N-terminal acetylation is one of the most common protein modifications in eukaryotes, occurring on approximately 57% and 84% on yeast and human proteins respectively. There are several N-terminal acetylating enzyme complexes (NatA - NatE). Unlike the other complexes, NatD is composed of a single protein, NAT11, and has recently been described to acetylate the Serine N-termini of histones H2A and H4 in yeast. The role these modifications play is unknown; yeast that do not express NAT11 grow at normal rates and have no observable phenotypes. The role of the human homolog is likewise unknown.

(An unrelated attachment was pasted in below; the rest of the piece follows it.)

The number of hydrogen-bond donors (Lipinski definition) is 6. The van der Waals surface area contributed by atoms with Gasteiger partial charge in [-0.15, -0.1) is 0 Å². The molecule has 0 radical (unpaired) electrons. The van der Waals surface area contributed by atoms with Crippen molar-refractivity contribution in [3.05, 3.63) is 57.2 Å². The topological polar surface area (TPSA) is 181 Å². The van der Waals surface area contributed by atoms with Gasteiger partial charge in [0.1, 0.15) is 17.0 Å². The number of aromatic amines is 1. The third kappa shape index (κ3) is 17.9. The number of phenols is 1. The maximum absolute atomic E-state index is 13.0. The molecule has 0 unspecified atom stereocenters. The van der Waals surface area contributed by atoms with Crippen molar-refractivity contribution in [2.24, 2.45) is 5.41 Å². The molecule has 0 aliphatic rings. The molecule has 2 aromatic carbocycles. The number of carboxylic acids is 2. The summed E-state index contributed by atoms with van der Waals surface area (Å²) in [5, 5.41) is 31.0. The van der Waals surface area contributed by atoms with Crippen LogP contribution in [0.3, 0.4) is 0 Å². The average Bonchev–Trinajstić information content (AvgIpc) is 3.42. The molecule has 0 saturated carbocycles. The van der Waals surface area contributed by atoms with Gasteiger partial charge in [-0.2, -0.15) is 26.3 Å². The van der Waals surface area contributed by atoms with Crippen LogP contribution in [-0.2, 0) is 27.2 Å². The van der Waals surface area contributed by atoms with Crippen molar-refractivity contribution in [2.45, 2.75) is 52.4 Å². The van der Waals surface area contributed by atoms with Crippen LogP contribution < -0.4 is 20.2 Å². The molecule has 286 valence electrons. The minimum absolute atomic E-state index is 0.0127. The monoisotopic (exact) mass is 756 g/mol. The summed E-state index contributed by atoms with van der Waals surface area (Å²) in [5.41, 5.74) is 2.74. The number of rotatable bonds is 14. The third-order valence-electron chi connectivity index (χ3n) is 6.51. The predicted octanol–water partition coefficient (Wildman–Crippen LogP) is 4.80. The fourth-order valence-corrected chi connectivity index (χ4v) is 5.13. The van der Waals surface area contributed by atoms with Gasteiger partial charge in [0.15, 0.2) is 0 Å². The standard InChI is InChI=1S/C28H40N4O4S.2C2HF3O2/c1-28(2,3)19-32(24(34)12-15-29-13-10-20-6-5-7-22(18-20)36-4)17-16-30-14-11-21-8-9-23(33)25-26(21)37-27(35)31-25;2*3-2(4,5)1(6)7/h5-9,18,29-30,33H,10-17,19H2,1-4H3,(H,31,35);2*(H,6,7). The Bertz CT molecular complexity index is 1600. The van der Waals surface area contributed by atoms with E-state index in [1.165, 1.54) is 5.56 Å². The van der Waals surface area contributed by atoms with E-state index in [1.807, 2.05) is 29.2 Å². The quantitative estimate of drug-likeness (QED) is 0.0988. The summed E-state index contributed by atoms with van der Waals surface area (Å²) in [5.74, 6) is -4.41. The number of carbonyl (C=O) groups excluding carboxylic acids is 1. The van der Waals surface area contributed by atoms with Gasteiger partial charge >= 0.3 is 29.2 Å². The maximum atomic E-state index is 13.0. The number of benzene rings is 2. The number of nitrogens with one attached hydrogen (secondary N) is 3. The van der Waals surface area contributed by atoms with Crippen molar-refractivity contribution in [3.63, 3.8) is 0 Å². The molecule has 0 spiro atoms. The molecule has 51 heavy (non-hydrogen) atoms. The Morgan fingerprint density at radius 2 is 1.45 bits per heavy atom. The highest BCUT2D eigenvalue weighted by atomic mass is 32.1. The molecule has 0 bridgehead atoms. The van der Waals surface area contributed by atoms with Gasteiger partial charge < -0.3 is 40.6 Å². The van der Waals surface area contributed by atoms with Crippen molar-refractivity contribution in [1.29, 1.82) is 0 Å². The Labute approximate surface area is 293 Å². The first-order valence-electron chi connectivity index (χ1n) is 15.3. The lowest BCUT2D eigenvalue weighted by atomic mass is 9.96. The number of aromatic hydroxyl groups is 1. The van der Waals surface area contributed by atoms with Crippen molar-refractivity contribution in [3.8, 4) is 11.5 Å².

N(alpha)-acetyltransferase 40, NatD catalytic subunit, homolog; N-acetyltransferase 11; N-acetyltransferase 11 (GCN5-related, putative); N-alpha acetyl transferase 40; N-alpha-acetyltransferase 40; N-alpha-acetyltransferase 40, NatD catalytic subunit; N-alpha-acetyltransferase D; Nalpha acetyltransferase 40; NAT11, PATT1; NatD; natD catalytic subunit; Protein acetyltransferase 1